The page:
Delaware State Flower

Peach Blossom

Delaware State Flower - Peach Blossom

(Prunus persica)

Adopted on May 9, 1895 ; 1953

The peach blossom, (Prunus persica,) was originally adopted  as the floral emblem of the State on May 9, 1895,  was designated the state flower in 1953, it was named as the official state flower in recognition of peach tree orchards yielding thousands of dollars worth of crop worth at that time.

Passage of the act to adopt the peach blossom, (Prunus persica,) on May 9, 1895, was prompted by Delaware's reputation as the "Peach State," since her orchards contained more than 800,000 peach trees yielding a crop worth thousands of dollars at that time. 

Delaware State Flower: Peach Blossom

Delaware State Flower - Peach Blossom

Peaches were cultivated in China before written history, and moved to Persia (Iraq) along silk trading routes. The epithet persica denotes Persia, which is where Europeans first obtained peaches. Greeks and especially Romans spread the peach throughout Europe and England starting in 300-400 BC. Peaches came to the new world with explorers of the 16th-17th centuries, with Portuguese introducing it to S. America and Spaniards to N. America (Northern Florida/Georgia coast). Native Americans and settlers distributed the peach across N. America into southern Canada, and it is cultivated in 2/3 of the 48 contiguous states today.

A small tree with a spreading canopy, usually 2-3.5 m in cultivation. Trees are short-lived, generally living only 15-20 years, and even less in cultivation (e.g., the average tree life expectancy in Georgia is 8 years). Leaves are linear with acute tips, folded slightly along the midrib, sickle-shaped in profile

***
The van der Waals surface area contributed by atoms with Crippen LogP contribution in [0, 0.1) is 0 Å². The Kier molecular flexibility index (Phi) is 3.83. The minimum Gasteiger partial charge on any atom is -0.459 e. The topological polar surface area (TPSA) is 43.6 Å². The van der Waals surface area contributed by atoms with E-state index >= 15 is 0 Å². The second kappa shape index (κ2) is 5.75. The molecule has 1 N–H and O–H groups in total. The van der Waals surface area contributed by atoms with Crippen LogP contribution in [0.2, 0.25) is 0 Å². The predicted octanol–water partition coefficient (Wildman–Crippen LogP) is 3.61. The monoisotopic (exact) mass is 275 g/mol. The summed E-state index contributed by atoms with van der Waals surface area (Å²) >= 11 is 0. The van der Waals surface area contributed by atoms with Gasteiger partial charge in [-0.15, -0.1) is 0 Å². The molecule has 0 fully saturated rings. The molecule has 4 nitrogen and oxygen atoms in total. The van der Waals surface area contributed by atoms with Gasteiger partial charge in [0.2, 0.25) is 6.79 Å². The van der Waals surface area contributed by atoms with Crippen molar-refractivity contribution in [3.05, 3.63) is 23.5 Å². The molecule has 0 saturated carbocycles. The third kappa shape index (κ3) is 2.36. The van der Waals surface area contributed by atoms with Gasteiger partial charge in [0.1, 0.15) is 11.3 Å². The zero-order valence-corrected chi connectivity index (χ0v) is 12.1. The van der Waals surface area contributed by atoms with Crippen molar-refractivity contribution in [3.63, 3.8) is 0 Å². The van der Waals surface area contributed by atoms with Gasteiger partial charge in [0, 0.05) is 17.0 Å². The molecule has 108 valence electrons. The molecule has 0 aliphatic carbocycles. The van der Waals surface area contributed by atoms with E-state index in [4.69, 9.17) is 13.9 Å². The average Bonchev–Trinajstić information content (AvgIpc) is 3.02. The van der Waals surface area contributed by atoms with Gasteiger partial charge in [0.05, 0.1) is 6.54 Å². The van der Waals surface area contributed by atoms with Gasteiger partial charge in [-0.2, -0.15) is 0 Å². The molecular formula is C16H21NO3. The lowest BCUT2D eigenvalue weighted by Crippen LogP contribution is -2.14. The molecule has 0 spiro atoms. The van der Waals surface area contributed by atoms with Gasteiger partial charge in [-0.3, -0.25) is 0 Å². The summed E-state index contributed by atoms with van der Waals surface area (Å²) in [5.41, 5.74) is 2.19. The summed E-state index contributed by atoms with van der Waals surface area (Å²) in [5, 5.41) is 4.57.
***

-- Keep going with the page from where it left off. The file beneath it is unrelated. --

Characteristics of the Peach Tree and Blossom

  • Leaf: Alternate, simple, lanceolate, serrated, 3 to 6 inches long, often curved along midrib, shiny dark green above, paler below.
  • Flower: Light pink to carmine, to purplish; 1 inch in diameter. Single locule, single seed inside superior ovary, surrounded by hypanthium. Color of inner surface of hypanthium is indicative of flesh color; whitish-green = white, gold = yellow. Petals can be large and showy, or small and curved on margins. Flowers are borne singly on short peduncles (almost sessile), from lateral buds on 1-yr-old wood; usually 1-2 flower buds/node. Ornamental peaches contain fully double flowers, having many petals and a carnation-like appearance. Colors range from dark pink to white.
  • Fruit: Fuzzy drupe, 3 inches across, yellow and red, hard, ribbed pit inside encloses the seed, very delicious and juicy, ripens in mid summer.
  • Twig: New growth is red and green, later turns gray brown, buds are blunt and gray fuzzy, spur shoot present.
  • Bark: Dark gray, initially smooth with elongated lenticels, later splits and becomes irregularly scaly.

Form: A small tree up to 15 feet with a spreading crown.

Delaware State Code

The law designating the peach blossom,as the official Delaware state flower is found in from The Delaware Code, Title 29, Chapter 3, Section 308.


§ 308. State flower.
The peach blossom, as originally adopted as the floral emblem of the State on May 9, 1895, shall be the official state flower. (29 Del. C. 1953, § 508; 50 Del. Laws, c. 289, § 1.)

Taxonomic Hierarchy: Peach

Kingdom: Plantae - Plants
    Subkingdom: Tracheobionta - Vascular plants
Superdivision: Spermatophyta - Seed plants
    Division: Magnoliophyta - Flowering plants
Class: Magnoliopsida - Dicotyledons
    Subclass: Rosidae
Order: Rosales
Family: Rosaceae - Rose family
Genus: Prunus L. - plum
Species: Prunus persica (L.) Batsch - peach

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